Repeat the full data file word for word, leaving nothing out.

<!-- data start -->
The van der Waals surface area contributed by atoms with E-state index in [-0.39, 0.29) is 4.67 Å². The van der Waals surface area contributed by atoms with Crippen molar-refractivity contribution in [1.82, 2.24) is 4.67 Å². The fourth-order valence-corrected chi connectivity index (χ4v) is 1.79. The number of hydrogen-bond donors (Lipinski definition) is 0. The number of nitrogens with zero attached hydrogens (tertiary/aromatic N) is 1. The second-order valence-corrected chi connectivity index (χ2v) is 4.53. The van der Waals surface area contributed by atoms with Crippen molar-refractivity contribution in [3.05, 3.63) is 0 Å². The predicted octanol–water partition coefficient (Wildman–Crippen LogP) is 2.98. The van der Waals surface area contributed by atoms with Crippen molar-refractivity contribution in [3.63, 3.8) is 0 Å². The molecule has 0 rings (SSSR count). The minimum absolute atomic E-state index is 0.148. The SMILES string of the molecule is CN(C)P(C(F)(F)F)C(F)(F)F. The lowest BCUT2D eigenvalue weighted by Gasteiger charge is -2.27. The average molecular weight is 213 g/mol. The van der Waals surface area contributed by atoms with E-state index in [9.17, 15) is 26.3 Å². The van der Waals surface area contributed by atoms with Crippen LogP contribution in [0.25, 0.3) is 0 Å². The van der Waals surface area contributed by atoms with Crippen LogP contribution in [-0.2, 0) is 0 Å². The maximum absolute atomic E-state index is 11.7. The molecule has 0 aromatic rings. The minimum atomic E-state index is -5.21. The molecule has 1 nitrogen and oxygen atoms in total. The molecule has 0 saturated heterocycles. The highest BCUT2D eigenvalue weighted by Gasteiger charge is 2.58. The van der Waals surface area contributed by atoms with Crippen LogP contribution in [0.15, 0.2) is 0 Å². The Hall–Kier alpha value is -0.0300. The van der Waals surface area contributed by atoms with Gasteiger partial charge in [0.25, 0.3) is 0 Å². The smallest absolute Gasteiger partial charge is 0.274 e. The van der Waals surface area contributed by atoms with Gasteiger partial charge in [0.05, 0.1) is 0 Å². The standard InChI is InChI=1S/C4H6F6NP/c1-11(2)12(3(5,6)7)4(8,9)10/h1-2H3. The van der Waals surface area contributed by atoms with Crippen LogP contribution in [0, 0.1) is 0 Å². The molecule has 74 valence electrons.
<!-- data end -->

The van der Waals surface area contributed by atoms with E-state index in [-0.39, 0.29) is 4.67 Å². The van der Waals surface area contributed by atoms with Crippen molar-refractivity contribution in [1.82, 2.24) is 4.67 Å². The fourth-order valence-corrected chi connectivity index (χ4v) is 1.79. The number of hydrogen-bond donors (Lipinski definition) is 0. The number of nitrogens with zero attached hydrogens (tertiary/aromatic N) is 1. The second-order valence-corrected chi connectivity index (χ2v) is 4.53. The van der Waals surface area contributed by atoms with Crippen molar-refractivity contribution in [3.05, 3.63) is 0 Å². The predicted octanol–water partition coefficient (Wildman–Crippen LogP) is 2.98. The van der Waals surface area contributed by atoms with Crippen molar-refractivity contribution in [3.63, 3.8) is 0 Å². The molecule has 0 rings (SSSR count). The minimum absolute atomic E-state index is 0.148. The SMILES string of the molecule is CN(C)P(C(F)(F)F)C(F)(F)F. The lowest BCUT2D eigenvalue weighted by Gasteiger charge is -2.27. The average molecular weight is 213 g/mol. The van der Waals surface area contributed by atoms with E-state index in [9.17, 15) is 26.3 Å². The van der Waals surface area contributed by atoms with Crippen LogP contribution in [0.25, 0.3) is 0 Å². The van der Waals surface area contributed by atoms with Crippen LogP contribution in [-0.2, 0) is 0 Å². The maximum absolute atomic E-state index is 11.7. The molecule has 0 aromatic rings. The minimum atomic E-state index is -5.21. The molecule has 1 nitrogen and oxygen atoms in total. The molecule has 0 saturated heterocycles. The highest BCUT2D eigenvalue weighted by Gasteiger charge is 2.58. The van der Waals surface area contributed by atoms with Crippen LogP contribution in [0.15, 0.2) is 0 Å². The Hall–Kier alpha value is -0.0300. The van der Waals surface area contributed by atoms with Gasteiger partial charge in [0.25, 0.3) is 0 Å². The smallest absolute Gasteiger partial charge is 0.274 e. The van der Waals surface area contributed by atoms with Gasteiger partial charge in [0.05, 0.1) is 0 Å². The standard InChI is InChI=1S/C4H6F6NP/c1-11(2)12(3(5,6)7)4(8,9)10/h1-2H3. The van der Waals surface area contributed by atoms with Crippen LogP contribution in [0, 0.1) is 0 Å². The molecule has 74 valence electrons.